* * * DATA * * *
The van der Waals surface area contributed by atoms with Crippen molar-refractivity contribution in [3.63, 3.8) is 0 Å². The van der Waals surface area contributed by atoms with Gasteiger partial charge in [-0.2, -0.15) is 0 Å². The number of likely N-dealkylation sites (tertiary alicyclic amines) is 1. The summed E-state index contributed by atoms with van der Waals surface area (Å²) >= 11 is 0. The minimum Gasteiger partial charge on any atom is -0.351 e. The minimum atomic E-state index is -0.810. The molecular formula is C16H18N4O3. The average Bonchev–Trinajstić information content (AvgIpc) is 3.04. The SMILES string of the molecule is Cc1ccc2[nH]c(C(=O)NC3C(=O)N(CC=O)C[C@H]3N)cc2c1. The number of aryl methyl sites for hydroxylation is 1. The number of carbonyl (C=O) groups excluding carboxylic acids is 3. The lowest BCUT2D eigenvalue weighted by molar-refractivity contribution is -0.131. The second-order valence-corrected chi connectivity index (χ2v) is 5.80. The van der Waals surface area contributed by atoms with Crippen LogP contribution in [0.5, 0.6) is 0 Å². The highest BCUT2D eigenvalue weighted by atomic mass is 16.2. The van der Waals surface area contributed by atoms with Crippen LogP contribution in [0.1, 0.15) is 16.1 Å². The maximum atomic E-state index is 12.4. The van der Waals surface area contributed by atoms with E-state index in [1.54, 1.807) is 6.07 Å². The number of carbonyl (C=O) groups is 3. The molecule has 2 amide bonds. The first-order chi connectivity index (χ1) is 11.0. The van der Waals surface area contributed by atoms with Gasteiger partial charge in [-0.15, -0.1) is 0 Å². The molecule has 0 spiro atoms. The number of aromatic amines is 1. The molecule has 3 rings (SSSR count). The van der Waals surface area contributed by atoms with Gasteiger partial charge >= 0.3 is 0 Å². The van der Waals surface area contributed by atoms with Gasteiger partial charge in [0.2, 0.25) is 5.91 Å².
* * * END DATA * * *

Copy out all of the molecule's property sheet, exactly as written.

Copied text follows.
The van der Waals surface area contributed by atoms with Crippen molar-refractivity contribution in [3.63, 3.8) is 0 Å². The van der Waals surface area contributed by atoms with Gasteiger partial charge in [-0.2, -0.15) is 0 Å². The number of likely N-dealkylation sites (tertiary alicyclic amines) is 1. The summed E-state index contributed by atoms with van der Waals surface area (Å²) >= 11 is 0. The minimum Gasteiger partial charge on any atom is -0.351 e. The minimum atomic E-state index is -0.810. The molecular formula is C16H18N4O3. The average Bonchev–Trinajstić information content (AvgIpc) is 3.04. The SMILES string of the molecule is Cc1ccc2[nH]c(C(=O)NC3C(=O)N(CC=O)C[C@H]3N)cc2c1. The number of aryl methyl sites for hydroxylation is 1. The number of carbonyl (C=O) groups excluding carboxylic acids is 3. The lowest BCUT2D eigenvalue weighted by molar-refractivity contribution is -0.131. The second-order valence-corrected chi connectivity index (χ2v) is 5.80. The van der Waals surface area contributed by atoms with Crippen LogP contribution in [0.5, 0.6) is 0 Å². The highest BCUT2D eigenvalue weighted by atomic mass is 16.2. The van der Waals surface area contributed by atoms with Crippen LogP contribution in [0.1, 0.15) is 16.1 Å². The maximum atomic E-state index is 12.4. The van der Waals surface area contributed by atoms with E-state index in [1.54, 1.807) is 6.07 Å². The number of carbonyl (C=O) groups is 3. The molecule has 2 amide bonds. The first-order chi connectivity index (χ1) is 11.0. The van der Waals surface area contributed by atoms with Gasteiger partial charge in [-0.15, -0.1) is 0 Å². The molecule has 0 spiro atoms. The number of aromatic amines is 1. The molecule has 3 rings (SSSR count). The van der Waals surface area contributed by atoms with Gasteiger partial charge >= 0.3 is 0 Å². The van der Waals surface area contributed by atoms with Gasteiger partial charge in [0.2, 0.25) is 5.91 Å².